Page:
Yellow perch are North America’s most popular freshwater fish, having been commercially harvested for more than a century. Weighing up to a pound (450 g), they live in large schools in the shallow waters of the Great Lakes. Lake Erie, being the shallowest of the Great Lakes, has the most productive commercial fishery for yellow perch.
Yellow perch, as its name suggests, are recognizable by their pale golden yellow colour and dark stripes. The latter darkens during spawning for males. These colourful, small fish are common in freshwater lakes, ponds, rivers and brackish creeks. They inhabit all the Great Lakes and can be found as far east as Nova Scotia and as far west as Alberta. Hailed by many as “the ultimate pan fish,” yellow perch is rivalled only by Walleye as the most popular freshwater fish on restaurant menus.
Yellow perch can live for up to 11 years and reach sexual maturity by three years of age. Spawning occurs in spring during which time females deposit up to 40,000 eggs in gelatinous strings over weeds, roots, fallen trees and other vegetation in the shallows. Females have the potential to spawn up to eight times in their lifetimes. Most spawning takes place at night or in early morning. After fertilization, the eggs hatch in 11 to 27 days, depending on temperature. The young tiny fish school live along the shore for about a month. As they mature, the gregarious yellow perch begin to gather in large schools, preferring relatively shallow waters near shore. They are rarely caught in waters more than 30 feet deep.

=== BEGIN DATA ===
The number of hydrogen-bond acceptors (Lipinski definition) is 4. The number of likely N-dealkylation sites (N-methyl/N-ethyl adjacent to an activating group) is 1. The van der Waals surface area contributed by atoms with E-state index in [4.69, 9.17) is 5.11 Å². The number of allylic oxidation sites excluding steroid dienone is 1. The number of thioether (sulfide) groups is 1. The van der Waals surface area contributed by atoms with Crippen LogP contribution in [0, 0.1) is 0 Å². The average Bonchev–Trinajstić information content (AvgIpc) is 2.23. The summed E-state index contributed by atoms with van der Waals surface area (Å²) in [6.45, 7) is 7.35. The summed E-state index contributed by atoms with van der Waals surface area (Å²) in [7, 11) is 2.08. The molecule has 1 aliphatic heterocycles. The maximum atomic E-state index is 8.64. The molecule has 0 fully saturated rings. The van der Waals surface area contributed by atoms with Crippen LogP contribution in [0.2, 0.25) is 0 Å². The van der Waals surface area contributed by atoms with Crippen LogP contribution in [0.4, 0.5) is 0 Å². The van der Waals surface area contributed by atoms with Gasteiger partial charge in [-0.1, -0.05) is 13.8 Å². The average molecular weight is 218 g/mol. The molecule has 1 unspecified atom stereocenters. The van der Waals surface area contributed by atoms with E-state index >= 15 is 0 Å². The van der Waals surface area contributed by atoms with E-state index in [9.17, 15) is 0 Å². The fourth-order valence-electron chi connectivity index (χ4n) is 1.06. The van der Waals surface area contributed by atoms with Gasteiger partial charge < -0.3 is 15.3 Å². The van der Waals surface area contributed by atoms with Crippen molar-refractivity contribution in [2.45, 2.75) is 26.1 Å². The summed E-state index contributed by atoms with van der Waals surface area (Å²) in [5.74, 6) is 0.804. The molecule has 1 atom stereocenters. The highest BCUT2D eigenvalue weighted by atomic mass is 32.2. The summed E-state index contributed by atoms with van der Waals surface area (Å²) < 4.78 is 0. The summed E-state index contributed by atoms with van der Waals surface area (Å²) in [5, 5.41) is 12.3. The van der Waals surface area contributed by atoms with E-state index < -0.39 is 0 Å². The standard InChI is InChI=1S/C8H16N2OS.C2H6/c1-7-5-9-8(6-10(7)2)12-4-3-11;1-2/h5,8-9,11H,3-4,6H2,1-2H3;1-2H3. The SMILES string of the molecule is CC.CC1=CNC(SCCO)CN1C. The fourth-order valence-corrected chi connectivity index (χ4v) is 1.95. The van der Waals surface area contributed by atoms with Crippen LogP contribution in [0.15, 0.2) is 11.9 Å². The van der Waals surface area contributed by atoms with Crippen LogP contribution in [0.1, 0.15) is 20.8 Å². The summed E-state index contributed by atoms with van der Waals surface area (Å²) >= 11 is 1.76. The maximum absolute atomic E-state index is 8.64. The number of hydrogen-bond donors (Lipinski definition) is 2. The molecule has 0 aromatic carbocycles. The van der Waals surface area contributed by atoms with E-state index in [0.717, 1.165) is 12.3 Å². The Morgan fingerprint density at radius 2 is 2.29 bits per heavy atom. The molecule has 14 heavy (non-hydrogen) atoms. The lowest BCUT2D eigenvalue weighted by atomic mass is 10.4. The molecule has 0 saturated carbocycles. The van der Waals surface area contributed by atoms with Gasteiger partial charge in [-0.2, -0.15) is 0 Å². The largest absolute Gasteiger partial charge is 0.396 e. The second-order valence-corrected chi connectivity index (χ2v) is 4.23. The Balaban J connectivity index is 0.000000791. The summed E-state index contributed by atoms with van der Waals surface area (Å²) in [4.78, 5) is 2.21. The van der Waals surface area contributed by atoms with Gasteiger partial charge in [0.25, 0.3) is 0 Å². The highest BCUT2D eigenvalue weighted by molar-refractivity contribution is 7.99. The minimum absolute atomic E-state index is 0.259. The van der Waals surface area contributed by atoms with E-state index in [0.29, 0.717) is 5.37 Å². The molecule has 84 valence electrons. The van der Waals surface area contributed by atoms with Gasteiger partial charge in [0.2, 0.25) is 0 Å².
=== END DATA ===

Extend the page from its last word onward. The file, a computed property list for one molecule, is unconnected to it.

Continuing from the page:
This fishery uses curtains of netting suspended by a system of floats and weights to catch yellow perch. The fine netting is almost invisible, so perch unwittingly swim into the mesh.
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